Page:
Tag Archives: Mughals

The Marathas Part 9 Triumph of the Marathas

Canberra, 16 October 2021 Sambhaji’s brutal execution and Rajaram’s hurried flight to Ginji were events that severely shocked the Maratha psyche. However, the Marathas are one of the most resilient of peoples, oriented towards action and therefore, the despondency did not linger for long. In May 1690 a combined Maratha army, commanded by many military […]

Continue reading

The Marathas Part 8 The Regency of Rajaram: Taking on the Mughals

Canberra, 07 October 2021 Even though there was no denial of Sambhaji’s character flaws and grave faults in his behaviour pattern, the Maratha nobles fully resented the way he had been treated by the Mughal emperor—after all, he was the king of the Marathas. Sambhaji left behind his wife Yesubai and a six-year-old son Shahu, […]

Continue reading

The Marathas Part 7 Sambhaji Bhonsle Section II: Capture and Execution

Canberra The decline of power under Sambhaji was such that the Marathas were in no position to offer any meaningful resistance to the Mughals when Aurangzeb arrived in the Deccan. At the end of the monsoon rains in 1684, the Mughal armies began to move. An army under Shahabuddin Khan advanced towards Raigarh with the […]

Continue reading

The Marathas Part 7 Sambhaji Bhonsle Section I: Accession and Early Rule

Canberra, 28 September 2021 On hearing of his father’s illness, Sambhaji hurried from Panhala to Raigarh but could not reach the fort before Shivaji’s death. He carried out the last rites and then returned to Panhala. The mourning period was followed by a short, but vicious power struggle for succession. The 23-year-old Sambhaji, as the […]

Continue reading

The Marathas Part 6 Shivaji Bhonsle Section VII: A Panegyric

Canberra, 7 September 2021 The account of Shivaji’s activities and achievements, described in the previous few chapters, is only a concise narrative of the main events of his life. Even such a short description proves the genius that he possessed. However, unfortunately and for some unfathomable reason, Shivaji is perhaps the most under-appreciated, misunderstood and […]

Continue reading

The Marathas Part 6 Shivaji Bhonsle Section VI: Troubled Last Days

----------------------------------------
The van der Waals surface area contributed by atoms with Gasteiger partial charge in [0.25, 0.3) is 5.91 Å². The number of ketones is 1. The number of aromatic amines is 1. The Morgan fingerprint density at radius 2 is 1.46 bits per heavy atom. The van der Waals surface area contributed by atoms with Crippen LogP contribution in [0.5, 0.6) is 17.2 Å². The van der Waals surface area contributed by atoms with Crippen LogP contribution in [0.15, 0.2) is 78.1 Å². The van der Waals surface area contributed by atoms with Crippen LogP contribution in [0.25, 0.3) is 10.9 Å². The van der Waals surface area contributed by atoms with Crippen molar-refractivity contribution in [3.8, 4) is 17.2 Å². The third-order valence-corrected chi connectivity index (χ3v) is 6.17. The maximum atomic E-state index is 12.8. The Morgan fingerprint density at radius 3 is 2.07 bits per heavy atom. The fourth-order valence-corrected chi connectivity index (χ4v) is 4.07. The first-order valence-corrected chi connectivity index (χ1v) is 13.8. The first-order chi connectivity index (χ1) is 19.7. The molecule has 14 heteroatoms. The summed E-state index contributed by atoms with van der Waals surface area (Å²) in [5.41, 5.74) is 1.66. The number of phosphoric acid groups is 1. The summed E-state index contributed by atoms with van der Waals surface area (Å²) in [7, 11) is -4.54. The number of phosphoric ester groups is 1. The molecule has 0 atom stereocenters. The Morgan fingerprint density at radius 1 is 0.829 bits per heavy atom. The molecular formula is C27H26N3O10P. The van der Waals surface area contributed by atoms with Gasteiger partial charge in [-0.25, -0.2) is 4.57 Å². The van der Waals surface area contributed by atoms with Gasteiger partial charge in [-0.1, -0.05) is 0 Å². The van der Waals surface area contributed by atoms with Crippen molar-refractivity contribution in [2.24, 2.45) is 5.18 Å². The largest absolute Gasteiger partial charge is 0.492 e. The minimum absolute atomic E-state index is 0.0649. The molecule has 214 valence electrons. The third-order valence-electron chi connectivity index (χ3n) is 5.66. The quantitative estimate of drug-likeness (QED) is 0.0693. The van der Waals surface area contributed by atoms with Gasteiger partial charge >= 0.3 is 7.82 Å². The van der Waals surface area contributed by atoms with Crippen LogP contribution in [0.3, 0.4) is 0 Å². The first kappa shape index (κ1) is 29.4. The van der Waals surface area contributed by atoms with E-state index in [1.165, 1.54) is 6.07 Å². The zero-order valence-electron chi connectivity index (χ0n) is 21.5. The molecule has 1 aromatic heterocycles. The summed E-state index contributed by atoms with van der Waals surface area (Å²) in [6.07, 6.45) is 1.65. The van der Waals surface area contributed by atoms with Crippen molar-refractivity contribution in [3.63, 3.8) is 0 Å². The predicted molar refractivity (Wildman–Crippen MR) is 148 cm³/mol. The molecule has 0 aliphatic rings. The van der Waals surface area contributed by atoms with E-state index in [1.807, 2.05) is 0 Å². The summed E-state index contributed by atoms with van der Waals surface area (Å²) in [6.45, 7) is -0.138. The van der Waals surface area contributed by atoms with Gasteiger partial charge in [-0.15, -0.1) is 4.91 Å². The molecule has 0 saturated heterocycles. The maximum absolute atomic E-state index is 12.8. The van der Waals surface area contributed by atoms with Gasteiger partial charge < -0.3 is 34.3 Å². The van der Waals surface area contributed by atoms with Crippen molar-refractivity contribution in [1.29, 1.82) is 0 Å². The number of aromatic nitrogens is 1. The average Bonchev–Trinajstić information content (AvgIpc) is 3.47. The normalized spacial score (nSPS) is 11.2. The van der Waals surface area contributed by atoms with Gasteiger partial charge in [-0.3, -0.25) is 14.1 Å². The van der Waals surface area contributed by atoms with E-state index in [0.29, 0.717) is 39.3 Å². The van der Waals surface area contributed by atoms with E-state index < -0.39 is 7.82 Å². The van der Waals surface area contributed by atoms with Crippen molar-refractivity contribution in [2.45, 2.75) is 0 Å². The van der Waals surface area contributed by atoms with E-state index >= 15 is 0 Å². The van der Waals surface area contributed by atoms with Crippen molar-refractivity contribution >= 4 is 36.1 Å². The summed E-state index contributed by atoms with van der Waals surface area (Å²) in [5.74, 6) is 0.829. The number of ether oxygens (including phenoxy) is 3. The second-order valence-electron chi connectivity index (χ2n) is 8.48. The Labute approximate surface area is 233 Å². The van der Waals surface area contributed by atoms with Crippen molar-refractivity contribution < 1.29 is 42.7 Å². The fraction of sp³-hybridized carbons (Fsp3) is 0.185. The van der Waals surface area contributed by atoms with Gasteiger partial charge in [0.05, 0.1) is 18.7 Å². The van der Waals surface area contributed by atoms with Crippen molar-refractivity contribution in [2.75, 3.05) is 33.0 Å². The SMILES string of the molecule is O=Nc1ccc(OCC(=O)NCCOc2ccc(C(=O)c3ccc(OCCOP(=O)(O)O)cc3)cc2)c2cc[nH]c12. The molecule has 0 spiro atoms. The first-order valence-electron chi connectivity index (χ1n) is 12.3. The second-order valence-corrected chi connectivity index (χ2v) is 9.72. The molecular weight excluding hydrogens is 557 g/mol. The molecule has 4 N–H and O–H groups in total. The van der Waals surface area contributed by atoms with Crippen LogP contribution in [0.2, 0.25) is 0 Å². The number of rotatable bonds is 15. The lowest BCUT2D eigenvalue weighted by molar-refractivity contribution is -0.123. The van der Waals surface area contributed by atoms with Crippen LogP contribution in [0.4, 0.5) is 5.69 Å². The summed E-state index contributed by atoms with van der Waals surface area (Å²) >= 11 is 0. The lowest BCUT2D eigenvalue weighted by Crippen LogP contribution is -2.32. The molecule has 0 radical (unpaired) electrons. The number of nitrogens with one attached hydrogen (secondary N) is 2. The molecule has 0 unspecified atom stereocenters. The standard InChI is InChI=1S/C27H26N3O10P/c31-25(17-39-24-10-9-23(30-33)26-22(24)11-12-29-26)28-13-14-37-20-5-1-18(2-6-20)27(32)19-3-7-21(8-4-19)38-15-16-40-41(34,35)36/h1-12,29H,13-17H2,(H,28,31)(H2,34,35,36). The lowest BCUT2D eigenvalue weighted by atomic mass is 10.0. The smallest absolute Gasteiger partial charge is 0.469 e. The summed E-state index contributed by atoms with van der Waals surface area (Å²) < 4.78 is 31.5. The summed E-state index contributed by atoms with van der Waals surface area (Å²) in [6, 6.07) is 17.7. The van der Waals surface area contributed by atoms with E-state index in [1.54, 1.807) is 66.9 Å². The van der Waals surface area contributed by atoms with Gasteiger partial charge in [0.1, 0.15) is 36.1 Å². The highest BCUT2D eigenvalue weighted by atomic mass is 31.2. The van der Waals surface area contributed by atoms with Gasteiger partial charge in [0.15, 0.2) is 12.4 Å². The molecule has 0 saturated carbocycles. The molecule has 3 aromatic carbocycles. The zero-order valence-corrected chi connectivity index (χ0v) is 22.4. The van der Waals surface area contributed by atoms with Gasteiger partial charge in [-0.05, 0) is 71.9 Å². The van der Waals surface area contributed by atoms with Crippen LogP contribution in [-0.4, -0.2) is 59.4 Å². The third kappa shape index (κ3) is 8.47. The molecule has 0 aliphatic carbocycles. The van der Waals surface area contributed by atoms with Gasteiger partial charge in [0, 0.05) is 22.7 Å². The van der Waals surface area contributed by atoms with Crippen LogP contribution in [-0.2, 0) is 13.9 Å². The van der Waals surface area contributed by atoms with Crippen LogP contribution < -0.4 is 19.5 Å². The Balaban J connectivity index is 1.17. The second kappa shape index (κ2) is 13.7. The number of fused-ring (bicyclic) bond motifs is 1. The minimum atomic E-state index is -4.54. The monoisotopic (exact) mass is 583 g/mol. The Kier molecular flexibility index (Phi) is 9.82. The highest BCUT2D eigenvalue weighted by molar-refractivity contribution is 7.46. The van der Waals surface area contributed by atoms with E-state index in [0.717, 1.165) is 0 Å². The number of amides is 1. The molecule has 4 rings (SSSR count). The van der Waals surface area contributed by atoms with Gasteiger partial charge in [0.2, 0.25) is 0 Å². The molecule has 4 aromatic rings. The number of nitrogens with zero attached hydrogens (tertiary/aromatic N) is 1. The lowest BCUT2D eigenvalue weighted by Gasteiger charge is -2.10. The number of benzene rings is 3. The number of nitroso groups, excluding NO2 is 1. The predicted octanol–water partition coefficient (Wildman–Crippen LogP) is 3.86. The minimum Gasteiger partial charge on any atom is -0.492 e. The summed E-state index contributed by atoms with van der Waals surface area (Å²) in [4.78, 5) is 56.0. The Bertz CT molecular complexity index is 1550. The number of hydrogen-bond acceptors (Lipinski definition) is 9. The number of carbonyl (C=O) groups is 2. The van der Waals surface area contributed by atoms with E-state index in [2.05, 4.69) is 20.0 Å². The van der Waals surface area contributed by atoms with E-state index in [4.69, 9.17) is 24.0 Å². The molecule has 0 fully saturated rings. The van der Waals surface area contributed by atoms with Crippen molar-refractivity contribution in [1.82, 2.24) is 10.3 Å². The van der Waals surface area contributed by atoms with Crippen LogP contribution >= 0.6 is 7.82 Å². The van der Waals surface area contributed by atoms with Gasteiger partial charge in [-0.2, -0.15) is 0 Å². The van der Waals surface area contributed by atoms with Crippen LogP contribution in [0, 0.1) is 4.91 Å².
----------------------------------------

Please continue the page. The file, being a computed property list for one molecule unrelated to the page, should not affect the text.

Canberra, 30 August 2021 Aurangzeb devised a plan to isolate Shivaji by initially attacking and annexing Golconda, since they were allied to the Marathas. The Mughals would deal with Shivaji after he was so isolated. Bahadur Khan who had earlier accommodated a truce with Shivaji was recalled and Dilawar Khan appointed as the viceroy of […]

Continue reading

The Marathas Part 6 Shivaji Bhonsle Section V Coronation and the Great Southern Campaign

Canberra, 23 August 2021 By the early 1670s, Shivaji was acutely aware of the need to establish a politically legitimate ‘Hindu’ kingdom in the Deccan, although an informal kingdom was already in existence. For him personally, there were several disadvantages to not being ‘crowned’ as a king. While it was true that he had conquered […]

Continue reading

The Marathas Part 6 Shivaji Bhonsle Section IV Dealing with the Mughals 2. Towards a Maratha Kingdom

Canberra, 18 August 2021 From the time of his return to Bijapur, Shahji had been heavily involved in pacifying the restive nobles of the Doab on behalf of the Adil Shah. In appreciation of Shahji’s service, Ali Adil Shah had bestowed the fiefdoms of Bangalore and Tanjore on Vyankoji. Unfortunately, during the campaign Shahji died […]

Continue reading

The Marathas Part 6 Shivaji Bhonsle Section III: A Decade of Conquest

Canberra, 13 July 2021 Even though Shivaji had emphatically asserted his independence, he carefully maintained peace with the Mughals for two primary reasons. First was that from 1653, the Mughal territories in the Deccan were being governed by Aurangzeb, a prince of singular efficiency and vigour who no one wanted to offend. The second, Shivaji […]

Continue reading

The Marathas Part 6 Shivaji Bhonsle Section II: Coming of Age

Canberra, 28 June 2021 Shivaji’s reluctance to do the ‘sajida’ was looked upon by the Adil Shah as an act of a spirited youth and overtly condoned. The sultan was also aware that Shahji, who was extremely loyal to him, was embarrassed by his son’s behaviour and therefore was content to let the matter rest […]

Continue reading